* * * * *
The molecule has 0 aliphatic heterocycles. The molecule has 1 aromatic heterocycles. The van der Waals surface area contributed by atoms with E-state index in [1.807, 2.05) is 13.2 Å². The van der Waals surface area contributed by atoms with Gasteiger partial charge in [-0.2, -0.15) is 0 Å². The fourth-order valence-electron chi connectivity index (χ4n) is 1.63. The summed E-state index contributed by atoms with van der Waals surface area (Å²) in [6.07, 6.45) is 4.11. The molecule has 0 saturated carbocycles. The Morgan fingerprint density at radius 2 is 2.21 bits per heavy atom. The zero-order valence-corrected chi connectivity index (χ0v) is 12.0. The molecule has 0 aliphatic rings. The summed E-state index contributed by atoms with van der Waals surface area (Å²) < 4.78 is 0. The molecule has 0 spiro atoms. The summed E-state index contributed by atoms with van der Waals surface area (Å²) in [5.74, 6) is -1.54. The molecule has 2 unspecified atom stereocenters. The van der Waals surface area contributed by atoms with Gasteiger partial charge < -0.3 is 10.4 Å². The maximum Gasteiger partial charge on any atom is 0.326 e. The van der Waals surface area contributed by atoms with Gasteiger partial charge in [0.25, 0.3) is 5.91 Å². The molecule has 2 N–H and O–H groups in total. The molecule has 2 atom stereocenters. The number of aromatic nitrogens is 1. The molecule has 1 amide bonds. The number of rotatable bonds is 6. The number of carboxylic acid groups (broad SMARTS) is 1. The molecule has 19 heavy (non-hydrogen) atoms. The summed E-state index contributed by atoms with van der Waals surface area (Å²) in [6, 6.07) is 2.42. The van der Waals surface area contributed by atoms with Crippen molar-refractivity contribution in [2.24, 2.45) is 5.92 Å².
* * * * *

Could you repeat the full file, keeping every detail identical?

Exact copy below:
The molecule has 0 aliphatic heterocycles. The molecule has 1 aromatic heterocycles. The van der Waals surface area contributed by atoms with E-state index in [1.807, 2.05) is 13.2 Å². The van der Waals surface area contributed by atoms with Gasteiger partial charge in [-0.2, -0.15) is 0 Å². The fourth-order valence-electron chi connectivity index (χ4n) is 1.63. The summed E-state index contributed by atoms with van der Waals surface area (Å²) in [6.07, 6.45) is 4.11. The molecule has 0 saturated carbocycles. The Morgan fingerprint density at radius 2 is 2.21 bits per heavy atom. The zero-order valence-corrected chi connectivity index (χ0v) is 12.0. The molecule has 0 aliphatic rings. The summed E-state index contributed by atoms with van der Waals surface area (Å²) < 4.78 is 0. The molecule has 0 spiro atoms. The summed E-state index contributed by atoms with van der Waals surface area (Å²) in [5.74, 6) is -1.54. The molecule has 2 unspecified atom stereocenters. The van der Waals surface area contributed by atoms with Gasteiger partial charge < -0.3 is 10.4 Å². The maximum Gasteiger partial charge on any atom is 0.326 e. The van der Waals surface area contributed by atoms with Gasteiger partial charge in [0.25, 0.3) is 5.91 Å². The molecule has 2 N–H and O–H groups in total. The molecule has 2 atom stereocenters. The number of aromatic nitrogens is 1. The molecule has 1 amide bonds. The number of rotatable bonds is 6. The number of carboxylic acid groups (broad SMARTS) is 1. The molecule has 19 heavy (non-hydrogen) atoms. The summed E-state index contributed by atoms with van der Waals surface area (Å²) in [6, 6.07) is 2.42. The van der Waals surface area contributed by atoms with Crippen molar-refractivity contribution in [2.24, 2.45) is 5.92 Å².